The Beijen/Beyen Family Site
by Laurens Beijen
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The extinct Dordrecht family

In 1559 a certain Herman Bayen (1.1) was registered as a citizen of the German city Wesel. He came from the Low Countries (the province of Brabant) and belonged to the Dutch Reformed Refugees Congregation in Wesel. Herman was a merchant. His surname was also written as Bay, Beijen or Beyyen.
From 1572 larger and larger parts of the northern Netherlands declared themselves independent from Spain. Therefore Protestants could return safely to the Netherlands. Around 1580 one of Hermans sons, Arent Beijen (2.1), moved to Dordrecht.

Wine merchants

Probably Arent chose Dordrecht because of his business: he was a wine merchant and Dordrecht was an important centre of the wine business.
Arent's son Pieter Beijen (3.7), who was born in 1602, was a wine merchant as well. He imported wine from France and Germany and exported to England and other countries. Pieter owned a big house on the Wijnstraat (Wine street) in Dordrecht, that had the name "Beijenburg". In 1674 his heirs sold the house, but it kept its name until it was demolished in 1906.

Pieter's sons

Pieter Beijen died in 1659. At that moment his four sons, Arnoldus (4.9), Pieter (4.13), Johannes (4.14) and Jacobus (4.16), were 19, 14, 13 and 10 years old. Pieter died around 1665.
In those days the legal age for being an independent merchant was 25 years. Arnoldus, Johannes and Jacobus asked the States of Holland in 1660, 1667 and 1671, respectively, for "venia aetatis" (exemption of the legal age). In their petitions they mentioned the experience they had gained. Arnoldus, for instance, had made two business trips to London as his father's representative and Johannes and Jacobus had apprenticed themselves for many years to renowned merchants in Amsterdam. They all obtained their exemptions without problems.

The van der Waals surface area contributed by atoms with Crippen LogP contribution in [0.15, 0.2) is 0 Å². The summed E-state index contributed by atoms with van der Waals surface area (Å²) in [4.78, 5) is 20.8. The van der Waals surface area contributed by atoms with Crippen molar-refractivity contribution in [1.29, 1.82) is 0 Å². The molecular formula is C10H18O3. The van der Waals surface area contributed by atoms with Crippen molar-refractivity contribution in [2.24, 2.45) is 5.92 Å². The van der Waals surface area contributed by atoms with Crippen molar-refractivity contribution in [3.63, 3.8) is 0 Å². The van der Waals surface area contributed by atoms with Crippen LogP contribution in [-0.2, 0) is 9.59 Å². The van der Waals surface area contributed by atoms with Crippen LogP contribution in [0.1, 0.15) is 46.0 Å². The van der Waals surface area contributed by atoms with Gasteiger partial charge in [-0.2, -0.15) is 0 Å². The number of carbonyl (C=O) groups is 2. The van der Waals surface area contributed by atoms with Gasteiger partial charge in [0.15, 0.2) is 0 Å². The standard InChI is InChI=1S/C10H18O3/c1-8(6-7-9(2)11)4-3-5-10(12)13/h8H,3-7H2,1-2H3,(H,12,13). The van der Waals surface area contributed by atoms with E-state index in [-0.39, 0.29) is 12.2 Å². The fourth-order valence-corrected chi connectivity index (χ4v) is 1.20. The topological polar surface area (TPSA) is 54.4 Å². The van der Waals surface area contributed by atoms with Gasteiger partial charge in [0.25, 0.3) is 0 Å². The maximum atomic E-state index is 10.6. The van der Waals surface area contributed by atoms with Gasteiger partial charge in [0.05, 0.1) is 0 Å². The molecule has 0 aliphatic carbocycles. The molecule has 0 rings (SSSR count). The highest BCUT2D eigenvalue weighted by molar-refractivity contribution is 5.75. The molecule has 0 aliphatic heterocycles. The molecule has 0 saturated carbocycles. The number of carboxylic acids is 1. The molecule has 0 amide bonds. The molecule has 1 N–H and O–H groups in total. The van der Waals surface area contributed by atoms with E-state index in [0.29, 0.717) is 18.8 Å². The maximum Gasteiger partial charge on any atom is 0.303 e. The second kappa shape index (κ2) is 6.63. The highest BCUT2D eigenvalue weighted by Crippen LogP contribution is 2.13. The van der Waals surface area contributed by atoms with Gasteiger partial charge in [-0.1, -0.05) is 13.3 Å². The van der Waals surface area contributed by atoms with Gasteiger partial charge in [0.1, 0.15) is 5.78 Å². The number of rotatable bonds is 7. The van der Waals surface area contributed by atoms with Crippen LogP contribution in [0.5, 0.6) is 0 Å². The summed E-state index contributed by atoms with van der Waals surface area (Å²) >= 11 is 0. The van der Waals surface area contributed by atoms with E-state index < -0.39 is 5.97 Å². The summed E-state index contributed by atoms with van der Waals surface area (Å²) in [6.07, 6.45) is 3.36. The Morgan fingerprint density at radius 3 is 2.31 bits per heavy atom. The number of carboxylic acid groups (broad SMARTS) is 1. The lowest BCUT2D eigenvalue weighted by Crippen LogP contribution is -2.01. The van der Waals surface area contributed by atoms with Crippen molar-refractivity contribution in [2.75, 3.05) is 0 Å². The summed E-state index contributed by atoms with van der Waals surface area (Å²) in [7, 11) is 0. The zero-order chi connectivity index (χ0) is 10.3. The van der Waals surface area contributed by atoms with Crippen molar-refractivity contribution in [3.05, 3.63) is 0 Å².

In later years Arnoldus was a wine merchant in Rotterdam.
Johannes lived for a number of years in the German town of Bacharach, a centre of the wine business. Afterwards he returned to Dordrecht. He was a wine merchant and a distiller of brandy.
Jacobus inherited in 1675 a windmill in the town of Papendrecht (at the other side of the river) where cement was made from tuff that he imported from Germany. Because the merchants of Dordrecht had an exclusive right to import tuff, the business of Jacobus was very profitable.

The last generation

Many of the children of Arnoldus, Johannes and Jacobus died in infancy. Those who reached adulthood had no children, as far as we know. Some representatives of this last generation of the Dordrecht family:
  • Christina (5.6) (born 1677), was the only child of Arnoldus who reached adulthood. She married at an advanced age.
  • Peter (5.7) (born 1669), a son of Johannes from his first marriage, studied theology in Utrecht. He was called as a clergyman to a town near Leiden, but in February 1692, just before he could take up his office, he died in Dordrecht.
  • Johanna Maria (5.8) (born 1694), a daughter of Johannes from his second marriage, married the merchant Hendrick de Niet. After some years Hendrick left without his wife to the colony of Berbice in the present Guyana. He did not come back.
  • Willem (5.11) (born 1674), a son of Jacobus, carried on the cement trade of his father, but he was at the same time a commander in the Navy. In 1720 he married Mechteld van Meerland, the widow of Johan Beijen of the Johan Franco branch of the IJsselstein family. As was mentioned on the page about the Johan Franco branch, it was a pure coincidence that Willem had the same family name as Mechteld's first husband and that Willem just as Johan was a commander in the Navy. Willem died in 1740. He had no children from his marriage to Mechteld.
  • Pieter (5.13) (born 1679) and Jacobus Jr. (5.16) (born 1684), two younger sons of Jacobus, left for the East an West Indies respectively; they did not come back.

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